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‘A Woman’s Place’ Has Drastically Changed

by Lewine Mair - June 8, 2015

At the Spanish Open and again at the recent BMW PGA Championship, there was an old tournament programme going the rounds from the John Player Classic of 1970. It included an article, A Woman’s Place, that was all about golfers’ wives.

Today’s professionals gulped as they read it. Lee Slattery emitted one disbelieving “Blooming heck!” after another, while a bemused David Howell photographed each page in turn to send to his spouse.

Tony Jacklin’s first wife, Vivien, who so sadly died of a brain haemorrhage, was one of the first to be quoted in a piece which was penned by Liz Kahn, formerly of The Guardian.

“I don’t know what Tony would do,” said Vivien, “if he had married someone with an interest other than him.

“I try to make his life as smooth as possible. When he is going to golf in the morning, I set out his clothes, having pressed them all first, because he always likes to look well turned-out and I enjoy looking after him. I don’t want my independence. It might not suit other people but it suits me.”

Elsewhere, Tom Weiskopf spelt out that a wife’s job was to make sure that her husband’s life “has no ripples. She must see that the organisation runs smoothly so that her husband can concentrate solely on his golf.” (The pair eventually were divorced.)

The conclusion drawn by today’s tournament men was that not too many of the modern golfing wives have much in common with the wives of old.

“There are still some professionals out here,” ventured Richard Finch, “who would probably love to have an old-style wife - not, mind you, that they would dare say so.” He added that he, personally, saw “a half-way house” arrangement as the best answer, one in which the wife has a job offering a certain amount of flexibility. (His wife, Debbie, works parttime for ISM.)

Most of those quizzed were agreed that the spouses who came closest to those of the Jacklin era were South African.

Tom Weiskopf spelt out that a wife’s job was to make sure that her husband’s life “has no ripples. She must see that the organisation runs smoothly so that her husband can concentrate solely on his golf.” (The pair eventually were divorced.)

Hennie Otto put this down to a South African upbringing in which ancient traditions live on. Even now, he sees instances of older women insisting on serving husbands first at the dinner table: They would never dream of putting themselves or their children ahead of the man of the house.

On a slightly different tack, Otto could understand how first Rory McIlroy and then Sergio García had parted company with long-term, sports-loving partners. McIlroy, of course, split from Caroline Wozniacki while, more recently, García parted company with his plus-4 golfing fiancée, Katharina Boehm.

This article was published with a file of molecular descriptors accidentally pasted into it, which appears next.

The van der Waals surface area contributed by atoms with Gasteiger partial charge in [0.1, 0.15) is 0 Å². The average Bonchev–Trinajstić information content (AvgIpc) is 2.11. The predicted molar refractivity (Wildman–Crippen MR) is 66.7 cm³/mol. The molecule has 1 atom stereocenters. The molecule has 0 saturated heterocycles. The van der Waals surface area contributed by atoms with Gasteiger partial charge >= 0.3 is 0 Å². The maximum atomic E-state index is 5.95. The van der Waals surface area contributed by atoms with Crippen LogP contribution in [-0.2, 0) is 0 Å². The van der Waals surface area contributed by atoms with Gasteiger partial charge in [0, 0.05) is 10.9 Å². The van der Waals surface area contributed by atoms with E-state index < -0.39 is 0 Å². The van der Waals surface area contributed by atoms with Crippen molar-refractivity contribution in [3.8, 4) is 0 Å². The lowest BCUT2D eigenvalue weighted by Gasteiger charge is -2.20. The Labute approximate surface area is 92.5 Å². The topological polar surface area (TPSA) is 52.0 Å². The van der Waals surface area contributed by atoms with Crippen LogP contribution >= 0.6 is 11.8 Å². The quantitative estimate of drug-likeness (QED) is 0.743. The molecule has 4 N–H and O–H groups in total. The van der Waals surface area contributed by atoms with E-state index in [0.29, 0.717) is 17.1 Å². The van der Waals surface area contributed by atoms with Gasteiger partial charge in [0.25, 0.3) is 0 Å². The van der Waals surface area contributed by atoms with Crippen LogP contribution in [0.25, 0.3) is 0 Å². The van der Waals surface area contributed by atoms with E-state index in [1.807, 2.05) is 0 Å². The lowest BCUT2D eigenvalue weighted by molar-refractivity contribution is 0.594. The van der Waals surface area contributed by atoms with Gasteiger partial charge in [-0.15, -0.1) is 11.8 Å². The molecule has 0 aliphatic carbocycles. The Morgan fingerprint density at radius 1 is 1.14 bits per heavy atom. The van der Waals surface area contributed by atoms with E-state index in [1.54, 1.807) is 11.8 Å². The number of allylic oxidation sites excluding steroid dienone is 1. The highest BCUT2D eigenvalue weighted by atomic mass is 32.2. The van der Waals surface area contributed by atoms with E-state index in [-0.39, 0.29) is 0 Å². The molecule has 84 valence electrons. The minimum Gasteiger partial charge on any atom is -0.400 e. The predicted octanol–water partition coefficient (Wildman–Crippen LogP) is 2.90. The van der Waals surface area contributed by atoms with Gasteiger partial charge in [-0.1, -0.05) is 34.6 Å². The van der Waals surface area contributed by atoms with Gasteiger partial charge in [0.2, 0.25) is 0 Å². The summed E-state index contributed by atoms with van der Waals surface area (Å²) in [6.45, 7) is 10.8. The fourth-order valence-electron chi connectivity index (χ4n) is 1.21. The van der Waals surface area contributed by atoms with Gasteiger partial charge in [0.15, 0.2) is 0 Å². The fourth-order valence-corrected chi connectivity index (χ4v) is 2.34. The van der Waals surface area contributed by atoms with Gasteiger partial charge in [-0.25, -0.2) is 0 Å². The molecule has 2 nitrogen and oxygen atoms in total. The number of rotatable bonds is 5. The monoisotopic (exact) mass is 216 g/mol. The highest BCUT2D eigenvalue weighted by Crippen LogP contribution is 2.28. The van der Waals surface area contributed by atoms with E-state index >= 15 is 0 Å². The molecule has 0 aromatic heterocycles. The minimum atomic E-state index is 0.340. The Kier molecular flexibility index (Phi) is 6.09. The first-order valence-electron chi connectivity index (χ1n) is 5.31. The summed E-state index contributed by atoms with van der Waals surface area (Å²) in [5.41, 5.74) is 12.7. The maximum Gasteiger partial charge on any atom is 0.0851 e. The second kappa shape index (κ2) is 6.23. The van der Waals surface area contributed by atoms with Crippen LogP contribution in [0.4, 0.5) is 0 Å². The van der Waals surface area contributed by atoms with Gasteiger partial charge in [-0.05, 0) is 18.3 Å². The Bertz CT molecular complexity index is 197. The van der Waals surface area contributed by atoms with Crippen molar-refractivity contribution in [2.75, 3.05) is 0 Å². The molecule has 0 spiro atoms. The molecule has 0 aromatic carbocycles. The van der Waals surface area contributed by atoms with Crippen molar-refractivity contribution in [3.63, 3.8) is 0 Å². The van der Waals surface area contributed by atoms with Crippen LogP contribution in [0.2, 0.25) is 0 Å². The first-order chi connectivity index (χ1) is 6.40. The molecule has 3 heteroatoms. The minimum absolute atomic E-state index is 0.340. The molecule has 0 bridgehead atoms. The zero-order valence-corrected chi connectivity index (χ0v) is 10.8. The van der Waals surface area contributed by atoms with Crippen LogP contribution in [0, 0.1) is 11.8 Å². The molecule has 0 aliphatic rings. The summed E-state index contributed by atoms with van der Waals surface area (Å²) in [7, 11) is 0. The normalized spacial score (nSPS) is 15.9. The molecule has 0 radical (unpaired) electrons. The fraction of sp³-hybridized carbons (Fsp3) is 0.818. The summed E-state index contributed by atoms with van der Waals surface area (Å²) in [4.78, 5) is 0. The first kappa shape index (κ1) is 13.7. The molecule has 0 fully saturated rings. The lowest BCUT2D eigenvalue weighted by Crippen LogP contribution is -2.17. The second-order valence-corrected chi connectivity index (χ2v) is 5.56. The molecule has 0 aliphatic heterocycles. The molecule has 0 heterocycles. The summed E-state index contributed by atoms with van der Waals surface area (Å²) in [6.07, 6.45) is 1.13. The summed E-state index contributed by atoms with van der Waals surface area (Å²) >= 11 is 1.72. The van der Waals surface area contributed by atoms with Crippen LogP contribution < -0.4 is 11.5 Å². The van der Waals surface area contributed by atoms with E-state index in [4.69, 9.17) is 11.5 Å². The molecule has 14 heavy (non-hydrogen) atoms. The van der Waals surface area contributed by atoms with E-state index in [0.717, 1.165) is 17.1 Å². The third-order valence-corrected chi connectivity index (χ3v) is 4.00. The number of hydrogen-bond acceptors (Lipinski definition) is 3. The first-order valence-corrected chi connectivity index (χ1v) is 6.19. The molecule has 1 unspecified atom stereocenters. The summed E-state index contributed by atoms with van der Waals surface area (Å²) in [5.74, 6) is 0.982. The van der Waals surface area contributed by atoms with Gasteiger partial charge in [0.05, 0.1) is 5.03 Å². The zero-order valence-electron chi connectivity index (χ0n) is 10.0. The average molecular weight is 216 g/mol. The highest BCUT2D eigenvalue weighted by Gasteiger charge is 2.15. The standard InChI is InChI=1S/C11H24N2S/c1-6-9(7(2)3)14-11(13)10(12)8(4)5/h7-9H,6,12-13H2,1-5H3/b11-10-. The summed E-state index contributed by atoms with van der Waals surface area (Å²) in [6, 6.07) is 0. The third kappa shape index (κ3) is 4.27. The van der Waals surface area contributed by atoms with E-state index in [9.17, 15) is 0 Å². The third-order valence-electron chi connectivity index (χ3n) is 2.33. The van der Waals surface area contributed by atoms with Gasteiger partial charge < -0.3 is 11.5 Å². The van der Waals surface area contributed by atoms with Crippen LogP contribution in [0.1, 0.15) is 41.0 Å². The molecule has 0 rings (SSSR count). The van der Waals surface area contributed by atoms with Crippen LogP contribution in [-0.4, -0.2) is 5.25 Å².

“It just didn’t feel quite right,” said García, who knew it was better to deal with the situation sooner rather than later.

In Otto’s opinion, a girl with ambitions and a life of her own is never going to change overnight into someone who can comply with the extraordinarily demanding ways of a professional golfer’s lifestyle.

To him, a couple who have grown up together – he cited Louis Oosthuizen and his wife, Nel-Mare – probably have the best chance of a successful union: “Nel-Mare got used to what the tournament life was going to be like when she was still young.”

Otto’s own marriage has been much the same. He has known his spouse for 22 years and been married for 12 of them.

Søren Kjeldsen’s wife, Charlotte, backed up Otto’s views about one competitive person marrying another not being the best bet. She had been friends with just such a twosome: “They were a lovely couple who still came to the conclusion that a longterm relationship wasn’t going to work.”

She herself, incidentally, did not mind admitting to being entirely content with her lot as a mostly stay-at-home mother looking after three small children.

“It is a dificult life having your husband away so much but I have no complaints,” she said. “Søren is brilliant with the children when he’s home. He does all the taking and fetching.”

It was Kjeldsen’s 40th birthday during the Spanish Open and he had brought the family with him. He was still bouncing the little ones on his knee at breakfast and, no, it did not seem to have an adverse affect on his performance. He finished in the top 10.

That kind of mass family outing becomes harder when the children are of school age and Stephen Gallacher’s wife, Helen, and Justin’s Rose wife, Kate, were two who attended the European Tour’s dinner in the BMW week before hurrying home to oversee their children’s schooling. They went with their husbands’ full approval.

Rose’s mother, Annie, who stayed to watch the golf, said she marvelled at how balanced Justin had managed to remain. “He’s a good son, husband, father and, of course, golfer. I couldn’t ask for more.”

Another angle to all of the above is that the modern man does not necessarily think his wife is the better at household chores.

Take Ian Poulter. Besides being “immersed” in the family when he is at home, he does his own ironing. His wife, Katie, confirmed as much during the Ryder Cup.

“He wouldn’t dream of letting me loose on it,” she laughed.


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